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Toni Morrison dead at 88

Toni Morrison. Photo: John Mathew Smith

Toni Morrison died last night in Manhattan. She was 88. The author of eleven novels and a number of essay collections, Morrison was also the first black woman to win the Nobel Prize in Literature and the first black woman to work as an editor at Random House.

At The Millions, S. Kirk Walsh talks to Karen Olsson about Anne Carson, the struggles of novel-writing, and her new book, The Weil Conjectures: On Math and the Pursuit of the Unknown. “I loved reading and thinking about math after so many years away, and I loved not having to tend to all the narrative machinery of a novel,” she said of working on her new book. “There’s a way in which a novelist is a kind of beleaguered manager who has to deal with dissatisfied subordinates and equipment that’s not working and low inventory. This book gave me fewer headaches.”

Literary Hub is hosting a new podcast. Just the Right Book with Roxanne Coady will bring listeners “the conversations you want to hear about the books you need to read.”

The Knight Foundation is giving $1.2 million to the Robert C. Maynard Institute for Journalism Education to “establish an Equity and Inclusion Transformation Program for newsrooms,” which “will embed specialists in news organizations to assess the organization’s internal processes” and “help establish core workplace values of diversity, equity and inclusion.”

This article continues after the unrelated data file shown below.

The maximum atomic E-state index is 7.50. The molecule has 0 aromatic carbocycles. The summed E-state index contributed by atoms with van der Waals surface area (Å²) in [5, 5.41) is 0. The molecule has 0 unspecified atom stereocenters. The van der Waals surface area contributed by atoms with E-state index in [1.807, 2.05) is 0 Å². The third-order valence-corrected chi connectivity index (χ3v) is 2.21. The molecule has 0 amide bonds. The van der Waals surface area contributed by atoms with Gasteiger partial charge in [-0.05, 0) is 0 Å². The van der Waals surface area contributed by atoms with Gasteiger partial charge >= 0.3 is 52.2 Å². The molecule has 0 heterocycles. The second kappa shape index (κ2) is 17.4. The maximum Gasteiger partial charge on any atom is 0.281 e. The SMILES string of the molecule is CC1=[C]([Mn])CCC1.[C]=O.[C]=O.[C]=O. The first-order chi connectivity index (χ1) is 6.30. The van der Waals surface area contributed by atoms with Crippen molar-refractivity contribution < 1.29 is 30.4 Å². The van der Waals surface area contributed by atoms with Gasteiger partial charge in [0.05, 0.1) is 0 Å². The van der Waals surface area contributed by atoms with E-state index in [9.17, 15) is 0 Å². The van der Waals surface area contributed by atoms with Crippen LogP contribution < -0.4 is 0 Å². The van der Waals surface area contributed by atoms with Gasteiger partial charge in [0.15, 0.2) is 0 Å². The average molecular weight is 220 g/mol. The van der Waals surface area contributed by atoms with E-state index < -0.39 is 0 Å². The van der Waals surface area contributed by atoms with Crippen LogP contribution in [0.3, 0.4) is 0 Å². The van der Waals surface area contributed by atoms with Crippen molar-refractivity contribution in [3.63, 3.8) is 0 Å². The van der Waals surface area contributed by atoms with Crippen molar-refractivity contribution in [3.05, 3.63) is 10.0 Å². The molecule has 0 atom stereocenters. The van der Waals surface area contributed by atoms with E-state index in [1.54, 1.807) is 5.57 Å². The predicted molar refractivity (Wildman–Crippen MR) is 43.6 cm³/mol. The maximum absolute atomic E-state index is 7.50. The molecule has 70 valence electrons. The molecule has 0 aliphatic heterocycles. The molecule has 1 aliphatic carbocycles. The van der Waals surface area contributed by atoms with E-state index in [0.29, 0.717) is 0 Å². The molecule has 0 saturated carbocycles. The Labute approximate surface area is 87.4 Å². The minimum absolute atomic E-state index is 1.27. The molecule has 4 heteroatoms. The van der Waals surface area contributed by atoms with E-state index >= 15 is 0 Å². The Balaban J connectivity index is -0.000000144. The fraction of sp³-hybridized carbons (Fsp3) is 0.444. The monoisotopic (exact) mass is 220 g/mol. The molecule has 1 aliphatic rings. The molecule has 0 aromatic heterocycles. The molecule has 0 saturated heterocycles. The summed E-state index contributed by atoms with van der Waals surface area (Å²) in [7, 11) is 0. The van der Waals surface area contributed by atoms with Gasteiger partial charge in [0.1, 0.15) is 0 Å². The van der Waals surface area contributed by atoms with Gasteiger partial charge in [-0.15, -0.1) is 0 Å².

At Slate, Tom Scocca explores how politicians, pundits, and other media figures spread white supremacist ideas by expressing them “on behalf of others” or by attributing them “to the verdicts of history or sociology.”

Oval author Elvia Wilk reflects on “weird” fiction and what it says about reality. “Rather than simply re-drawing boundaries of normality to be more inclusive, ‘to weird’ today could be to map on the same strangeness certain subjects have historically been afforded onto other subjects in order to reveal the inherent strangeness of all such constructs,” she explains. “What feels weird or eerie depends on who you are, and is therefore a political question. Through perceptual flips, New Weird could relocate the weird other from the outside to within. Within the default main character of a story, but perhaps also within the category humanity itself.”